Higher Education Emergency Action Plan Tips, Trips, & Traps
As the father of a recent college Freshman I know, for students and their families, choosing an institute of higher education is a major decision. Along with academic, financial, and geographical considerations, the issue of campus safety is a significant concern. Despite the Campus Awareness and Security Act of 1990 (Title II of Public Law101-542) which amended the Higher Education Act of 1965 (HEA), the Clery Act, and the Violence Against Women Reauthorization Act of 2013 (VAWA), the number of violent crimes and natural disasters on higher education campuses continues to rise.
Emergency action plans in higher education cannot ensure a natural disaster or act of violence will not occur but are crucial for ensuring the safety of students, faculty, and staff in the event various emergencies do arise. However, there are several common mistakes that institutions might make when developing or implementing these plans. Here are some of them:
- Lack of Regular Review and Updates: One common mistake is failing to regularly review and update the emergency action plan. Emergencies and campus dynamics can change over time, so the plan should be revisited at least annually to ensure its relevance and effectiveness.
- Lack of adequate Communication: Failure to effectively communicate the emergency plan to all members of the campus community is a significant mistake. Everyone should know their roles, responsibilities, and what actions to take in different emergency scenarios.
- Ignoring Special Needs: Failing to consider the needs of individuals with disabilities or other special needs is a serious oversight. The plan should include provisions to ensure their safety and effective evacuation in emergencies.
- Limited Training and Drills: Conducting regular drills and training sessions is essential to ensure that everyone understands their roles and can execute the plan correctly. Neglecting this aspect can lead to confusion and panic during a real emergency.
- Complexity and Lack of Clarity: An overly complex plan with jargon and technical terms can confuse people during high-stress situations. The plan should be clear, concise, and easy to understand.
- Not Addressing All Types of Emergencies: Focusing solely on one type of emergency (e.g., active shooter) and neglecting others (e.g., natural disasters, medical emergencies) can leave the campus vulnerable. A comprehensive plan should cover a range of potential emergencies.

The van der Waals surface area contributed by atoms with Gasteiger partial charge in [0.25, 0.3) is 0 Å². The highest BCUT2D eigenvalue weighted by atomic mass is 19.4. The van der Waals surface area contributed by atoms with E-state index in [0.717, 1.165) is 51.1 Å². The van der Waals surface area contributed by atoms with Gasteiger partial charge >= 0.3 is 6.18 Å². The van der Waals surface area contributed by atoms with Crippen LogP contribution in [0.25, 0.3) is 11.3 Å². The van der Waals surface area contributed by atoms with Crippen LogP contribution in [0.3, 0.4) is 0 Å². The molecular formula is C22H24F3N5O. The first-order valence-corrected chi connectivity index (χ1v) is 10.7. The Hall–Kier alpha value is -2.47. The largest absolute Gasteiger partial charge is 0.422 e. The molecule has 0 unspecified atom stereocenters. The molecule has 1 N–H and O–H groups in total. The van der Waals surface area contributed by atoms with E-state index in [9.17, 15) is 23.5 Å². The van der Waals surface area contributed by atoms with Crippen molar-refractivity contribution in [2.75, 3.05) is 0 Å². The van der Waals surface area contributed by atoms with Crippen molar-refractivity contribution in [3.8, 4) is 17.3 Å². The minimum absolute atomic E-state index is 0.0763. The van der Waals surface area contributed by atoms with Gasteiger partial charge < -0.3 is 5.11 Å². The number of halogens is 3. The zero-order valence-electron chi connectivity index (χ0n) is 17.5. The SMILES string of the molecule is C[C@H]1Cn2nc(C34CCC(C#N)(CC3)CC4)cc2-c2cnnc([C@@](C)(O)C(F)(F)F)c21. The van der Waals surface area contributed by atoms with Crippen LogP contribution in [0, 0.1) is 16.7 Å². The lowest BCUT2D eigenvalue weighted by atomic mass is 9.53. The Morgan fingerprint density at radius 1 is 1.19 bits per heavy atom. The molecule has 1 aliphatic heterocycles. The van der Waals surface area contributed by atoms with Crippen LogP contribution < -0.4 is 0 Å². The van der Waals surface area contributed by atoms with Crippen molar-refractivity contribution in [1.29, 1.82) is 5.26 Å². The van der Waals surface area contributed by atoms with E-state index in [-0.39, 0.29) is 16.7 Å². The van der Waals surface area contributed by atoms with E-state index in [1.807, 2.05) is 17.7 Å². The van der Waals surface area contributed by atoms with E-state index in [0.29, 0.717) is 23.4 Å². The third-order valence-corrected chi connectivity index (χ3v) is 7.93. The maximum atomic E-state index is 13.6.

- Ignoring Local Resources: Not collaborating with local emergency services and authorities is a mistake. These organizations can provide valuable support during emergencies and should be integrated into the plan.
- Overlooking Technology: Neglecting to leverage technology for communication and coordination during emergencies can hinder response efforts. Alert systems, mass notification tools, and communication platforms should be part of the plan.
- No Continuity Plan: After the immediate emergency has been addressed, institutions should have a plan in place for restoring normal operations and providing necessary support to those affected.
- Underestimating Human Behavior: Emergency situations can trigger panic and unexpected behavior. The plan should consider how people might react under stress and provide guidance for managing such situations.
- Single Points of Failure: Relying on a single person or system for key functions in the emergency plan can lead to failure if that person or system is unavailable. Redundancy and backups are important for critical functions.
- Not Involving Stakeholders: Developing the plan without input from key stakeholders such as students, faculty, staff, and local community members can lead to an ineffective plan that does not account for the needs and perspectives of all involved parties.
- Insufficient Resources: Lack of funding, personnel, and resources can hinder the implementation of the plan. Adequate resources should be allocated to ensure that the plan can be effectively executed.
- Failure to Learn from Incidents: After an emergency occurs, it is important to conduct a thorough post-incident analysis to identify what went well and what could be improved. Failing to learn from past incidents can lead to repeated mistakes.
By avoiding these common mistakes and continuously improving their emergency action policies and plans, higher education institutions can enhance the safety and security of their campuses during emergencies.
We will collaborate with you to address all areas of your emergency preparedness policy to ensure your entire organization is as prepared as possible when a disaster happens.
Written by: Kevin Cook, CWCA, Compliance Director, McGowan Insurance Group
About the Speaker: Kevin Cook, CWCA is a Consultant with McGowan Insurance Group where he is the Director of Compliance services. Kevin Cook manages the Compliance division and is responsible for design, consultation, and implementation of client’s government compliance, safety, and employee training initiatives as well as employee benefits consultation, risk management and workers compensation cost control. Kevin also conducts seminars, webinars, and workshops on various topics related to compliance and employee training.